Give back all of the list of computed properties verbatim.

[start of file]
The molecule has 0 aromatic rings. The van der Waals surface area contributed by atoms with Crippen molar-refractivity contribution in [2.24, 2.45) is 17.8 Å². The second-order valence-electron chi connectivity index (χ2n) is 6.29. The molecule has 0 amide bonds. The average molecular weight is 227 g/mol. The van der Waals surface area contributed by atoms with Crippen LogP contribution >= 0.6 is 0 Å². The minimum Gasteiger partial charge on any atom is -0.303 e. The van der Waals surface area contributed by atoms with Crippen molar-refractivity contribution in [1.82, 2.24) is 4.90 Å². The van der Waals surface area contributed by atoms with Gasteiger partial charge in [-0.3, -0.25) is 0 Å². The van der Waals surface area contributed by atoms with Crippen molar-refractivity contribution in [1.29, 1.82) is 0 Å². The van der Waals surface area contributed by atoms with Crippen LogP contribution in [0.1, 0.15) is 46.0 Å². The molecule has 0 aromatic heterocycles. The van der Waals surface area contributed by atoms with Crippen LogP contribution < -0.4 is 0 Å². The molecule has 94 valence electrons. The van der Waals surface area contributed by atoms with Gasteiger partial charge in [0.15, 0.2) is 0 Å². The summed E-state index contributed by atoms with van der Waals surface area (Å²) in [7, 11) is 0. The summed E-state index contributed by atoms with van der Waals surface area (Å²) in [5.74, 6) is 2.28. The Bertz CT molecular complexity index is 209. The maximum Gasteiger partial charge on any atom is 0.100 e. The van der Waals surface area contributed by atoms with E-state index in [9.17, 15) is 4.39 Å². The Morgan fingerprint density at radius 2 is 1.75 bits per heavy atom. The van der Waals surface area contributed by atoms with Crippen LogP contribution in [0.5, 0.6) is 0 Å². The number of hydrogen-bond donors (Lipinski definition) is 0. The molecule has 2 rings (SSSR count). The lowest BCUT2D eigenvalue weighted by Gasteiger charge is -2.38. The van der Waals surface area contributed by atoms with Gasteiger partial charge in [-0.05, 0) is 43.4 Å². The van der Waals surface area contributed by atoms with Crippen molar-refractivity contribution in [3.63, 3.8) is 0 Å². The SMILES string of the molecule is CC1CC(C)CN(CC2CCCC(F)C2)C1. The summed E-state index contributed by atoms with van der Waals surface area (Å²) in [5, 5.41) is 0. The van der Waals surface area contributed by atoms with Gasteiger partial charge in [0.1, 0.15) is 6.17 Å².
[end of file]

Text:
The molecule has 0 aromatic rings. The van der Waals surface area contributed by atoms with Crippen molar-refractivity contribution in [2.24, 2.45) is 17.8 Å². The second-order valence-electron chi connectivity index (χ2n) is 6.29. The molecule has 0 amide bonds. The average molecular weight is 227 g/mol. The van der Waals surface area contributed by atoms with Crippen LogP contribution >= 0.6 is 0 Å². The minimum Gasteiger partial charge on any atom is -0.303 e. The van der Waals surface area contributed by atoms with Crippen molar-refractivity contribution in [1.82, 2.24) is 4.90 Å². The van der Waals surface area contributed by atoms with Gasteiger partial charge in [-0.3, -0.25) is 0 Å². The van der Waals surface area contributed by atoms with Crippen molar-refractivity contribution in [1.29, 1.82) is 0 Å². The van der Waals surface area contributed by atoms with Crippen LogP contribution in [0.1, 0.15) is 46.0 Å². The molecule has 0 aromatic heterocycles. The van der Waals surface area contributed by atoms with Crippen LogP contribution < -0.4 is 0 Å². The molecule has 94 valence electrons. The van der Waals surface area contributed by atoms with Gasteiger partial charge in [0.15, 0.2) is 0 Å². The summed E-state index contributed by atoms with van der Waals surface area (Å²) in [7, 11) is 0. The summed E-state index contributed by atoms with van der Waals surface area (Å²) in [5.74, 6) is 2.28. The Bertz CT molecular complexity index is 209. The maximum Gasteiger partial charge on any atom is 0.100 e. The van der Waals surface area contributed by atoms with E-state index in [9.17, 15) is 4.39 Å². The Morgan fingerprint density at radius 2 is 1.75 bits per heavy atom. The van der Waals surface area contributed by atoms with Crippen LogP contribution in [0.5, 0.6) is 0 Å². The number of hydrogen-bond donors (Lipinski definition) is 0. The molecule has 2 rings (SSSR count). The lowest BCUT2D eigenvalue weighted by Gasteiger charge is -2.38. The van der Waals surface area contributed by atoms with Gasteiger partial charge in [-0.05, 0) is 43.4 Å². The van der Waals surface area contributed by atoms with Crippen molar-refractivity contribution in [3.63, 3.8) is 0 Å². The SMILES string of the molecule is CC1CC(C)CN(CC2CCCC(F)C2)C1. The summed E-state index contributed by atoms with van der Waals surface area (Å²) in [5, 5.41) is 0. The van der Waals surface area contributed by atoms with Gasteiger partial charge in [0.1, 0.15) is 6.17 Å².